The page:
Blog Credo

The whole aim of practical politics is to keep the populace alarmed (and hence clamorous to be led to safety) by menacing it with an endless series of hobgoblins, all of them imaginary.

H.L. Mencken

Thursday, January 7, 2016

A Consequential Man

Ta-Nahesi Coates once said - as an African American - of Barack Obama: "We never had to apologize for him."  Unlike Bill Clinton's personal faults and Jimmy Carter's policy problems, Barack Obama has not done anything that would normally heap contumely upon him.  Unless you watch Fox and then all bets are off.  I mean really.

Assessing a president's legacy during his term in office is inherently difficult.  Take George Dubya.  By an objective measure, his invasion of Iraq only looks worse over time, as it has lead to the disintegration of the Middle East into a sectarian war zone.  That is a direct consequence of his invasion of Iraq, and it makes him look worse.  Same goes for the Crash of '08.

So assessing Obama's presidency while he's still in office is inherently tricky.  But Michael Grunwald at Politico gives it a shot.  He restricts himself - wisely - to domestic policy, since foreign policy can often take years to play out properly.  Eisenhower, for instance, looks much better in foreign policy given the perspective of time.

What Grunwald chronicles is a really impressive array of policy that has dramatically shifted a great deal of American society.  Without really grappling with whether these changes are good or not - they are framed in a way to let you draw your own conclusions - there is no doubt that they are profound.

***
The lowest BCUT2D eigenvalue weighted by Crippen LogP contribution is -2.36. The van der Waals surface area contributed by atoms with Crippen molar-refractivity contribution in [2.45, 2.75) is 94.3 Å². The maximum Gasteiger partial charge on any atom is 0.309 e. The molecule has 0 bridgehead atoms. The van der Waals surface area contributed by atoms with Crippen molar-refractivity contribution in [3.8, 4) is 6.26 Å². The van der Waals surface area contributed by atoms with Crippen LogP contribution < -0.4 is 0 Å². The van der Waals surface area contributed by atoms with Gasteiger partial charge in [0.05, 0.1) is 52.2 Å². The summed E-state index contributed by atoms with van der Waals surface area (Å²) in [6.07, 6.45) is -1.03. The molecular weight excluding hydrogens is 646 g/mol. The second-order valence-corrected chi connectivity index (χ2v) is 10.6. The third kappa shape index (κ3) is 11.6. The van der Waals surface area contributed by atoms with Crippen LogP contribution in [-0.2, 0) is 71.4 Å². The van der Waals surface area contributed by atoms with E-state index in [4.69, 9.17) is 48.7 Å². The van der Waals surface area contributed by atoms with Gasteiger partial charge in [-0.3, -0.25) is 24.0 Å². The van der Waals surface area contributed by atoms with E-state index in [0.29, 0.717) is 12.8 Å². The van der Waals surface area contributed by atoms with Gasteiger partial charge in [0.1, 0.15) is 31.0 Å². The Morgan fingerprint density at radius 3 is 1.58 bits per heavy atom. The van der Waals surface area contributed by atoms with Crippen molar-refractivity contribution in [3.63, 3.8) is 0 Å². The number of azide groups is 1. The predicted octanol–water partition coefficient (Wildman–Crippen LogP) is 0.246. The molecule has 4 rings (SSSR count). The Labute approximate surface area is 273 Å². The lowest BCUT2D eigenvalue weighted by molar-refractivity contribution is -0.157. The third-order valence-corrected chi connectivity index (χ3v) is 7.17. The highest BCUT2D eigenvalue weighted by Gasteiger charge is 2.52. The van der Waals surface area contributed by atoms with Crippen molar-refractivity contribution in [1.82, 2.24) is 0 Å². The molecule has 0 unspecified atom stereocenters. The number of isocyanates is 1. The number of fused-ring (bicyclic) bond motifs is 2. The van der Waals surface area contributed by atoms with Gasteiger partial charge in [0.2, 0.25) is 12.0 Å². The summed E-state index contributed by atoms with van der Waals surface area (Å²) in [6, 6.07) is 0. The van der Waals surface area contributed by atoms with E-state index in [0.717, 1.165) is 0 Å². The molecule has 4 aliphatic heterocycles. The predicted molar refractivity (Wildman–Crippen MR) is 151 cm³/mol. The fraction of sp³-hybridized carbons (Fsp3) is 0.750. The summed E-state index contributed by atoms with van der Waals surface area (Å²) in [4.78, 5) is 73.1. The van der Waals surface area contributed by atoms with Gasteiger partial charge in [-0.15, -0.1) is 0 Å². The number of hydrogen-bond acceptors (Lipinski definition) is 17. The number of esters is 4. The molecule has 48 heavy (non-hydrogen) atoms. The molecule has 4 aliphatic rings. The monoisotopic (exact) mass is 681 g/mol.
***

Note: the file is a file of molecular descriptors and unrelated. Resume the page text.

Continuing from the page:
And largely invisible.

One program Grunwald cites is a regulatory change that will increase the efficiency of commercial air conditioners.  Once implemented, this measure alone will reduce US energy consumption by 1%.  Just one measure, and, yes, just 1%.  But the US is the world's largest energy consumer, so 1% is a huge deal from one small measure.

And there are many more.  Not just the big stuff like ACA or the pricing changes it has wrought in the health care industry.  Not just beginning to wrest the Supreme Court from the hands of ideologues.  Not just preventing the collapse of the global economy.  In fact, the article digs into the small aspects of the Stimulus that have made a tremendous difference in our lives since 2009, from the revitalization of the auto industry to the boom in alternative energy.

It's really an impressive and comprehensive read.

And it won't change a single mind.

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